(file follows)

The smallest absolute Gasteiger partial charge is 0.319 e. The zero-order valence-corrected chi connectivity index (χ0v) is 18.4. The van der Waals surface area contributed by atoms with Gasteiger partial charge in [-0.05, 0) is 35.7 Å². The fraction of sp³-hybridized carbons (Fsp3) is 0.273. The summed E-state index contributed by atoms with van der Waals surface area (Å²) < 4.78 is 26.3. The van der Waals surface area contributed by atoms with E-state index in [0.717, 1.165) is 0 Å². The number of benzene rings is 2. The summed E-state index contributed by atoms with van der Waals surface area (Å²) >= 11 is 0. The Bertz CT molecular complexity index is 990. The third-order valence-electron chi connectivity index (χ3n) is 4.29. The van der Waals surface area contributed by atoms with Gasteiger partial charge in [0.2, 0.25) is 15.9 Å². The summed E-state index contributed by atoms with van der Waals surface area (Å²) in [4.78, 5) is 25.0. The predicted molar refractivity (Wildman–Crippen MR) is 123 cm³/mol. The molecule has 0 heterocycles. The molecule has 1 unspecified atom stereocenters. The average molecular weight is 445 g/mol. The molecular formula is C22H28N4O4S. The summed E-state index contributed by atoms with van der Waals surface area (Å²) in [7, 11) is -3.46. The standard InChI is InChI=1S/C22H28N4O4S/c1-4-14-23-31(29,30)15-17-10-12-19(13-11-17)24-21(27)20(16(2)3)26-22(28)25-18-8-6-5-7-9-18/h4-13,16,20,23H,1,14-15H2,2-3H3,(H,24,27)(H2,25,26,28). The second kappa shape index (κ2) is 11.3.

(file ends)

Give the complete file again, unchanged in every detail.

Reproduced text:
The smallest absolute Gasteiger partial charge is 0.319 e. The zero-order valence-corrected chi connectivity index (χ0v) is 18.4. The van der Waals surface area contributed by atoms with Gasteiger partial charge in [-0.05, 0) is 35.7 Å². The fraction of sp³-hybridized carbons (Fsp3) is 0.273. The summed E-state index contributed by atoms with van der Waals surface area (Å²) < 4.78 is 26.3. The van der Waals surface area contributed by atoms with E-state index in [0.717, 1.165) is 0 Å². The number of benzene rings is 2. The summed E-state index contributed by atoms with van der Waals surface area (Å²) >= 11 is 0. The Bertz CT molecular complexity index is 990. The third-order valence-electron chi connectivity index (χ3n) is 4.29. The van der Waals surface area contributed by atoms with Gasteiger partial charge in [0.2, 0.25) is 15.9 Å². The summed E-state index contributed by atoms with van der Waals surface area (Å²) in [4.78, 5) is 25.0. The predicted molar refractivity (Wildman–Crippen MR) is 123 cm³/mol. The molecule has 0 heterocycles. The molecule has 1 unspecified atom stereocenters. The average molecular weight is 445 g/mol. The molecular formula is C22H28N4O4S. The summed E-state index contributed by atoms with van der Waals surface area (Å²) in [7, 11) is -3.46. The standard InChI is InChI=1S/C22H28N4O4S/c1-4-14-23-31(29,30)15-17-10-12-19(13-11-17)24-21(27)20(16(2)3)26-22(28)25-18-8-6-5-7-9-18/h4-13,16,20,23H,1,14-15H2,2-3H3,(H,24,27)(H2,25,26,28). The second kappa shape index (κ2) is 11.3.